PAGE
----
Tag Archives: fat

Could “low-fat” diets be on the way out?

Kristin Wartman, on the Huffington Post:

“The low-fat trend finally appears to be on its way out. The notion that saturated fats are detrimental to our health is deeply embedded in our Zeitgeist–but shockingly, the opposite just might be true. For over 50 years the medical establishment, public health officials, nutritionists, and dietitians have been telling the American people to eat a low-fat diet, and in particular, to avoid saturated fats. Only recently, have nutrition experts begun to encourage people to eat “healthy fats.”

This past December, the Los Angeles Times reported that excess carbohydrates and sugar, not fat, are responsible for America’s obesity and diabetes epidemics. One of the lead researchers in this field, Dr. Frank Hu, professor of nutrition and epidemiology at the Harvard School of Public Health, said, “The country’s big low-fat message backfired. The overemphasis on reducing fat caused the consumption of carbohydrates and sugar in our diets to soar. That shift may be linked to the biggest health problems in America today.” Another expert, Dr. Walter Willett, chairman of the department of nutrition at the Harvard School of Public Health, said, “Fat is not the problem.” Continue reading

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Study finds high-fat high-calorie foods behave much like cocaine in the brain

Check out this latest research on food addictions — from Sarah Klein via Health.com:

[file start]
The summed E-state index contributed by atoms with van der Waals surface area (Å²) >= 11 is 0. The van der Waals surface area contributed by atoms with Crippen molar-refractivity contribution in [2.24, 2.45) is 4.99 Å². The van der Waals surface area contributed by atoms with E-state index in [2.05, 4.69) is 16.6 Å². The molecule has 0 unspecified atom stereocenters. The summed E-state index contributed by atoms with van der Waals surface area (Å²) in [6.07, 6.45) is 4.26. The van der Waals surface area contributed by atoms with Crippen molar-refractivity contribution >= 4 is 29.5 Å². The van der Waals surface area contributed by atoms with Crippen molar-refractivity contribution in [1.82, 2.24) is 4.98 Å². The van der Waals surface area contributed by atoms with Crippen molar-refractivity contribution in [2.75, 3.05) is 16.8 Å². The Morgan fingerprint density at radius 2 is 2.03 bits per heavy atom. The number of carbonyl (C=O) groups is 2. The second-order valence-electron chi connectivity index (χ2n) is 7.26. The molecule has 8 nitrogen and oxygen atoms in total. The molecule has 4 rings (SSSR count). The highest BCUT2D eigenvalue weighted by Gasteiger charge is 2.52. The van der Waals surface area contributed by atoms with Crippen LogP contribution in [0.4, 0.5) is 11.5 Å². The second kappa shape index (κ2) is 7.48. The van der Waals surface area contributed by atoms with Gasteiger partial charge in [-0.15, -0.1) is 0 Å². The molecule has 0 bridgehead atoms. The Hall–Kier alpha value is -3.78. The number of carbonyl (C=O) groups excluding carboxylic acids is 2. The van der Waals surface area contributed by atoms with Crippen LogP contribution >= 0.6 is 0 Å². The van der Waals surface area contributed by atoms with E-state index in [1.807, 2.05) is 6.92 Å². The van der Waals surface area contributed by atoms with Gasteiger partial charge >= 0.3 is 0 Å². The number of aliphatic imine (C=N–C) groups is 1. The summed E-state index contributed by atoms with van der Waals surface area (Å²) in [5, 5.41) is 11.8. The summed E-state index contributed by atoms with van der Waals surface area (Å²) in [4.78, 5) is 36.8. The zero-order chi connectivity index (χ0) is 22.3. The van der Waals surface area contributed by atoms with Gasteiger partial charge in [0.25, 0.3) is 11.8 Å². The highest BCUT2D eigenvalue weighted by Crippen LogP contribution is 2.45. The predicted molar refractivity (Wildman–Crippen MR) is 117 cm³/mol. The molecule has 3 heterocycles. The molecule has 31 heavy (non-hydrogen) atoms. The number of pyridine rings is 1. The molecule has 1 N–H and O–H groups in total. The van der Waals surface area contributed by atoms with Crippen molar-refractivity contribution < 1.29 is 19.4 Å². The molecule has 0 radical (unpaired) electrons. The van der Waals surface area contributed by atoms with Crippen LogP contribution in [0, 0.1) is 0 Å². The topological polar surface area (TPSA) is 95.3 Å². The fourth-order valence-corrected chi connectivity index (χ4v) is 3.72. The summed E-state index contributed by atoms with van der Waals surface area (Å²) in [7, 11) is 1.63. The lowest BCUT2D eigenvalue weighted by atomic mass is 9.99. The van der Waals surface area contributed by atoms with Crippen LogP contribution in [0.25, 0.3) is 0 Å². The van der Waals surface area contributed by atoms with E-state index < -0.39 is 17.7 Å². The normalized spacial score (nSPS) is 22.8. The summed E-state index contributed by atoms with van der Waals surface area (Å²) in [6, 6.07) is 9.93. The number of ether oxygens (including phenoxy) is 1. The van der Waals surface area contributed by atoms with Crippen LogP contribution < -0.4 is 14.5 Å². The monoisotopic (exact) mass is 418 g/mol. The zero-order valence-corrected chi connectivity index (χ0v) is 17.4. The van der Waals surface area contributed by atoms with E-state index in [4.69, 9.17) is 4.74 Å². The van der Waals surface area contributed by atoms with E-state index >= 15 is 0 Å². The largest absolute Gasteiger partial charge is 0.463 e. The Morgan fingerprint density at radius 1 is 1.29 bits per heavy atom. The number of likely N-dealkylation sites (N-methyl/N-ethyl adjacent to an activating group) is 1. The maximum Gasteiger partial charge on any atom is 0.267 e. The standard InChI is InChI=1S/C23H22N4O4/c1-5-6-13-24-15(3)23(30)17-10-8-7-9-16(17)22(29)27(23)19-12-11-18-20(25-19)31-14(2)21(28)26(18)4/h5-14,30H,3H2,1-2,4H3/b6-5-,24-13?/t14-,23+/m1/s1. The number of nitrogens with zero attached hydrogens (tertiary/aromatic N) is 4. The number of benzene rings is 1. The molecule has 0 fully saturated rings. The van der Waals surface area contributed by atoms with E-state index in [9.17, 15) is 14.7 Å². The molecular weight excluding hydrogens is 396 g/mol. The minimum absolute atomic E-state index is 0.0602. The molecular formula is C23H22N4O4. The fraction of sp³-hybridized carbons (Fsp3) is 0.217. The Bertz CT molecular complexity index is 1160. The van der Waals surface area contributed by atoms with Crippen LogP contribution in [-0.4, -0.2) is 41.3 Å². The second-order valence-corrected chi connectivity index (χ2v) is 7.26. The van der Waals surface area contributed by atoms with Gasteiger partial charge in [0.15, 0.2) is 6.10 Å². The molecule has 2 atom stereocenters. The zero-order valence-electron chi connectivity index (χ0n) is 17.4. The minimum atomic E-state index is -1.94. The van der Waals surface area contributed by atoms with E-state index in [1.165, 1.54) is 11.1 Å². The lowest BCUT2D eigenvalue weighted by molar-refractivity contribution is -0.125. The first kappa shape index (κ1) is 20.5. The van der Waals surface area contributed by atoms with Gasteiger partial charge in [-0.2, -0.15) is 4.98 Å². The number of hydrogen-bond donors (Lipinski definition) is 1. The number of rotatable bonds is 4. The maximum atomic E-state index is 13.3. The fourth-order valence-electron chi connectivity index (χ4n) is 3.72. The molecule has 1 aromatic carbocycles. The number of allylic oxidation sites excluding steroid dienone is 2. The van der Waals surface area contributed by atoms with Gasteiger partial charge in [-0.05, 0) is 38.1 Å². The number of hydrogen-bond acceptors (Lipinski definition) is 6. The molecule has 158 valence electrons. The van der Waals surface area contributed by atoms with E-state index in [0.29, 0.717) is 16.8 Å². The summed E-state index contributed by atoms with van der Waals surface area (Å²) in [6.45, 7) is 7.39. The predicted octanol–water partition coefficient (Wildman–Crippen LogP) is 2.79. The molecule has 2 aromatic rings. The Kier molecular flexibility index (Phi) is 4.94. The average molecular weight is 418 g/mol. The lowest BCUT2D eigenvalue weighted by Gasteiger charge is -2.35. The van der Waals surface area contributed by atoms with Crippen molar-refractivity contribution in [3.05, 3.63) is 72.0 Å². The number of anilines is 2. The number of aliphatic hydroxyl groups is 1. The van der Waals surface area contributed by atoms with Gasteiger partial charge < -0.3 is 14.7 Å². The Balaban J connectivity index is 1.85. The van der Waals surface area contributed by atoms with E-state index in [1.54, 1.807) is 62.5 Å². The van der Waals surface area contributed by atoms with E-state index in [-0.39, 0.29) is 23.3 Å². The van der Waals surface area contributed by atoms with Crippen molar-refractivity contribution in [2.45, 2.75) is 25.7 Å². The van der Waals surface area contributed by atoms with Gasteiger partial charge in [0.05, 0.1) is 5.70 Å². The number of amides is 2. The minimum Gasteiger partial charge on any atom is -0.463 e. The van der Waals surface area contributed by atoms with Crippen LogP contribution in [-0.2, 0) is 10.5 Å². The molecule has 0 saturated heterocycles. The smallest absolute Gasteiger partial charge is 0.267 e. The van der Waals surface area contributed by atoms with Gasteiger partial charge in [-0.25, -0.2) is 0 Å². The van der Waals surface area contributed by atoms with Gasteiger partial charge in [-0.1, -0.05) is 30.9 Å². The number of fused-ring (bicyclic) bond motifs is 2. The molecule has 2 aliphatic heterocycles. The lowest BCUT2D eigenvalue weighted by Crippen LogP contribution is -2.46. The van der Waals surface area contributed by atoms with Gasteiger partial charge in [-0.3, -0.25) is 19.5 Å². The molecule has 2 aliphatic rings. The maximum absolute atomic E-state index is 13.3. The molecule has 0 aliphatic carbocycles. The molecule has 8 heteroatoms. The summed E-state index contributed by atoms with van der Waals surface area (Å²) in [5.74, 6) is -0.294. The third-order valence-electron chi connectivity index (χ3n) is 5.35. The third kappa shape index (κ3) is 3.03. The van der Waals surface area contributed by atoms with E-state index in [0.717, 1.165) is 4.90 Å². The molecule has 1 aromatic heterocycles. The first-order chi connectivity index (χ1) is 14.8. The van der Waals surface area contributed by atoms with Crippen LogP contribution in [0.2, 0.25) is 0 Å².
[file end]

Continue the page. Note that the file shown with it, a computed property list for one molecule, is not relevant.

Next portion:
“SUNDAY, March 28, 2010 (Health.com) — Scientists have finally confirmed what the rest of us have suspected for years: Bacon, cheesecake, and other delicious yet fattening foods may be addictive.

A new study in rats suggests that high-fat, high-calorie foods affect the brain in much the same way as cocaine and heroin. When rats consume these foods in great enough quantities, it leads to compulsive eating habits that resemble drug addiction, the study found.

Doing drugs such as cocaine and eating too much junk food both gradually overload the so-called pleasure centers in the brain, according to Paul J. Kenny, PhD, an associate professor of molecular therapeutics at the Scripps Research Institute, in Jupiter, Fla. Eventually the pleasure centers “crash,” and achieving the same pleasure—or even just feeling normal—requires increasing amounts of the drug or food, says Kenny, the lead author of the study. Continue reading

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